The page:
Frequency means each shake of the hand , which  is one tremor cycle. Doctors notice how many cycles a patient experiences in one second. Typically, essential tremor causes six to 12 tremor cycles every second, but it slows down as tremor amplitude increases.

A series of tests are performed by doctors, such as MRIs and CT scans, to check if the patient has suffered a stroke or developed a tumour that could lead to tremors. If not, the healthcare provider may check for other underlying health conditions with tremors as symptoms. However, there are no specific blood, urine, or other tests to diagnose the condition. The doctor may also consider other factors such as caffeine, alcohol, stress, thyroid disease, and side effects of medications.

What are the various treatment options for essential tremors?

Essential tremors do not have a cure. However, there are various treatment options to manage the symptoms. Patients with mild tremors may not require any treatment. If the condition worsens and disrupts everyday life or may result in disability, the following are specific treatment options that can help:

Medications

Oral medications can reduce essential tremors. Some of the medicines are mentioned below.

  • Beta Blockers: These medications are used to treat high blood pressure. Propranolol is one such beta blocker that relieves tremors in a few patients. Only after doctors prescribe , should a person start including beta blockers, as these may have an adverse effect on the health of asthma and heart patients. Fatigue, dizziness, or heart issues are some of the side effects of beta blockers.
  • Anti-seizure medications: Patients who do not respond to beta-blockers may be prescribed anti-seizure medications, such as primidone, gabapentin, and topiramate. Drowsiness and nausea are some side effects that may reduce or disappear after a short period.
  • Tranquilizers: Patients with stress levels or anxiety that worsens tremors may need tranquilizers such as clonazepam. It is vital to use discretion as such medication can be addictive or habit-forming. 
  • Onobotulinumtoxin A (Botox) injections: These injections can help treat certain types of tremors, particularly head and voice tremors. A series of botox injections improves tremors for nearly three months. Botox used to treat hand tremors may cause weakness in the fingers, and that used for voice tremors may lead to hoarseness in voice and swallowing problems.
  1. Adaptive devices: A wearable external device is one of the newest technology that helps essential tremor patients. It can change or control the severity of the tremors. However, people with disabling tremors may not be good candidates. Such devices include wearable neuromodulation devices that let the patient control and tremor cancellation devices that control tremors enabling the patient to perform everyday tasks. Research has found that such devices bring a certain amount of improvement in tremor patients.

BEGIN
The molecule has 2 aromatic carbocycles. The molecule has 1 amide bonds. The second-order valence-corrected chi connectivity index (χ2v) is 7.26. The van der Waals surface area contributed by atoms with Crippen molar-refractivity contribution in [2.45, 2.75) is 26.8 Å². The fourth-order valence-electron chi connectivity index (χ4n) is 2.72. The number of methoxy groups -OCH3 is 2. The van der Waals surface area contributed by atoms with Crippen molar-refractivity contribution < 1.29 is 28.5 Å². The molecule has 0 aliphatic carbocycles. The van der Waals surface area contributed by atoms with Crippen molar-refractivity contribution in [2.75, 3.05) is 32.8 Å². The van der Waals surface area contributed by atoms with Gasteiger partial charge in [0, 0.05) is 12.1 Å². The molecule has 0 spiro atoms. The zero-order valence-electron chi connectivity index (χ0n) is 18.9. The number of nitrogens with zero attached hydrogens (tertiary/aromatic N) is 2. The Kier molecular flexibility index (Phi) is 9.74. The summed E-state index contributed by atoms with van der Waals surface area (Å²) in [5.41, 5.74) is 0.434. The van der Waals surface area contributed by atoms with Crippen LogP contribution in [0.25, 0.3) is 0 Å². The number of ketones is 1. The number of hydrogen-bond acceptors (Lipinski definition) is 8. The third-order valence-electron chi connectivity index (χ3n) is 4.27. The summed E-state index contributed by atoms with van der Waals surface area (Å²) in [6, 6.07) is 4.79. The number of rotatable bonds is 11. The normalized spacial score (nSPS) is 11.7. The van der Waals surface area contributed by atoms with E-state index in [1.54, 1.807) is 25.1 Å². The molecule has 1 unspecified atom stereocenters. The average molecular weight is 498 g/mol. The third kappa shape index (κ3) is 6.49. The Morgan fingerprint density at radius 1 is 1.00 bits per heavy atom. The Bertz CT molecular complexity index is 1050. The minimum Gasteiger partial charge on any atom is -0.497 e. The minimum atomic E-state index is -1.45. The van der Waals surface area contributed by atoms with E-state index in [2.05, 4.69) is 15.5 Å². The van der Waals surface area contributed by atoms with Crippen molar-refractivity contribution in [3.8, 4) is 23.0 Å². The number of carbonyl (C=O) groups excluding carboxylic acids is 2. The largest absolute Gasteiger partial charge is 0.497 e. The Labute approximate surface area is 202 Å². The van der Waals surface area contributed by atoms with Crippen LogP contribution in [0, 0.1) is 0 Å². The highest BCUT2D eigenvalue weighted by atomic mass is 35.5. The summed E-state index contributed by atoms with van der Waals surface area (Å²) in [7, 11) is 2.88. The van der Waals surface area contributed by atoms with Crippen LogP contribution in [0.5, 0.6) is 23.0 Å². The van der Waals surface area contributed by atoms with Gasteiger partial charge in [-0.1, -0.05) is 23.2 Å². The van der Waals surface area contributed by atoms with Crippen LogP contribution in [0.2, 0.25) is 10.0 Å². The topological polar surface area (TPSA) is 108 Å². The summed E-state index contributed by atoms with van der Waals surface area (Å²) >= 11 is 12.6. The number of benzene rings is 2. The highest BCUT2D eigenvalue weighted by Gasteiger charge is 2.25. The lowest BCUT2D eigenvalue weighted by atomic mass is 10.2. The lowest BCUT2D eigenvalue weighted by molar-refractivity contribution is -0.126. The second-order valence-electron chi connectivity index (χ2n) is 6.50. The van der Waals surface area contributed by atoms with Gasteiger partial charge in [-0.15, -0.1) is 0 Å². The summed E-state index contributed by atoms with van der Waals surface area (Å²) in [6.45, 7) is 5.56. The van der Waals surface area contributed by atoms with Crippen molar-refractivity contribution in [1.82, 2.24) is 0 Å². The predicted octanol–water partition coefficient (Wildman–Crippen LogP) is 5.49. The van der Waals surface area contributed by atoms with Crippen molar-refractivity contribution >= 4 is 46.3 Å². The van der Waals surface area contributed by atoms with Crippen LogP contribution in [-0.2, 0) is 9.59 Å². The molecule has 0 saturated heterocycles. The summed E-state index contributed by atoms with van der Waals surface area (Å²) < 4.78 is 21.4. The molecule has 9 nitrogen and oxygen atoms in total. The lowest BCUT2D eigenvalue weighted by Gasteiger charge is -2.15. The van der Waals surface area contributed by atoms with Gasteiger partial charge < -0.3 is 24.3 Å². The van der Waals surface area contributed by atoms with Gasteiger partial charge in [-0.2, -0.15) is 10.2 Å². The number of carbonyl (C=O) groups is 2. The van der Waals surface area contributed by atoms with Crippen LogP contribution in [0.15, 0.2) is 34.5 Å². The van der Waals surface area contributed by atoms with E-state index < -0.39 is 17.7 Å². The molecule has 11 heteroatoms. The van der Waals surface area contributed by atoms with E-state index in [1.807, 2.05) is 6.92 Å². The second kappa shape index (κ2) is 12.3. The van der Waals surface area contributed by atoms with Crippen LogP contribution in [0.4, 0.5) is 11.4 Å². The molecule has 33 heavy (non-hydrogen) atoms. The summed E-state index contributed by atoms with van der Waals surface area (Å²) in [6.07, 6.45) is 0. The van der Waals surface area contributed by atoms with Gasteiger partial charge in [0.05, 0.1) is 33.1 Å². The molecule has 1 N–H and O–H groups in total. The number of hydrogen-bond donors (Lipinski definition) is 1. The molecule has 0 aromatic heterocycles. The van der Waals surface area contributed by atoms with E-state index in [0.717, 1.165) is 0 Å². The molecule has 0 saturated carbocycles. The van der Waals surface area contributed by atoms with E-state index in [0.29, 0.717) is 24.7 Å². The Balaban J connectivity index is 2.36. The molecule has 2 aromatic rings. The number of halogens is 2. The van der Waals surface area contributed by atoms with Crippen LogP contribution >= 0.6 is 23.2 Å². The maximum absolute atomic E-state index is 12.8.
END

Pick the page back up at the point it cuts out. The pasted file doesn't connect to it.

Surgery

Essential tremor patients with severe symptoms that fail other treatments may be a good candidate for various surgeries mentioned below:

  • Deep brain stimulation (DBS): It is one of the most preferred surgeries among doctors to treat essential tremors. In this procedure, the surgeons insert an electrode into the brain’s thalamus. The electrode is controlled by a pacemaker-type device placed under the skin of the chest, causing minute, painless shocks that disrupt the miscommunication in the brain. The procedure does not destroy brain tissues and can be removed or adjusted at any given time if patients exhibit symptoms when it delivers shocks. The patient needs brain surgery to get it implanted. However, nearly 90% of patients have found moderate relief from this surgery. Some side effects include equipment malfunction, motor control issues, speech or balance issues, headaches, and weakness. 
  • Focused ultrasound thalamotomy. This noninvasive surgery involves using focused sound waves that travel through the skin and skull. The waves generate heat to destroy brain tissue in a specific area of the thalamus to stop a tremor. A surgeon uses magnetic resonance imaging to target the correct area of the brain and to be sure the sound waves are generating the exact amount of heat needed for the procedure.

Focused ultrasound thalamotomy creates a lesion that can result in permanent changes to        brain function. Some people have experienced altered sensation, trouble with walking or difficulty with movement. However, most complications go away on their own or are mild enough that they don’t interfere with quality of life.

Other therapies 

  • Biomechanical loading: Applying an external pressure to a limb or muscle to control tremors helps. Research shows that repeating the therapy can ease tremors. 
  • Physical or occupational therapy: The healthcare provider teaches patients various exercises to improve muscle strength, control, and coordination. The doctor may also suggest adaptive devices or activities minimize the effects of tremors. These activities include using heavier glasses or utensils, wrist weights, and wider, heavier writing tools. 
  • Lifestyle modifications: Changing some aspects of life, such as avoiding alcohol and caffeine, preventing stressful situations, and including relaxation techniques, such as yoga, deep-breathing exercises, or the biofeedback method, may reduce tremors. 

Conclusion

Essential tremor is a neurological disorder that can be frustrating to deal with daily. But numerous treatment options can help relieve the symptoms and help the patient lead an everyday life. 

Frequently Asked Questions (FAQs)

Can a person prevent essential tremors?

It is an unpredictable disorder. Therefore, it cannot be prevented or reduce the risk of developing essential tremors.

Is essential tremors a life-long disorder?

It is not a curable but a life-long disorder that doesn’t reduce or disappear.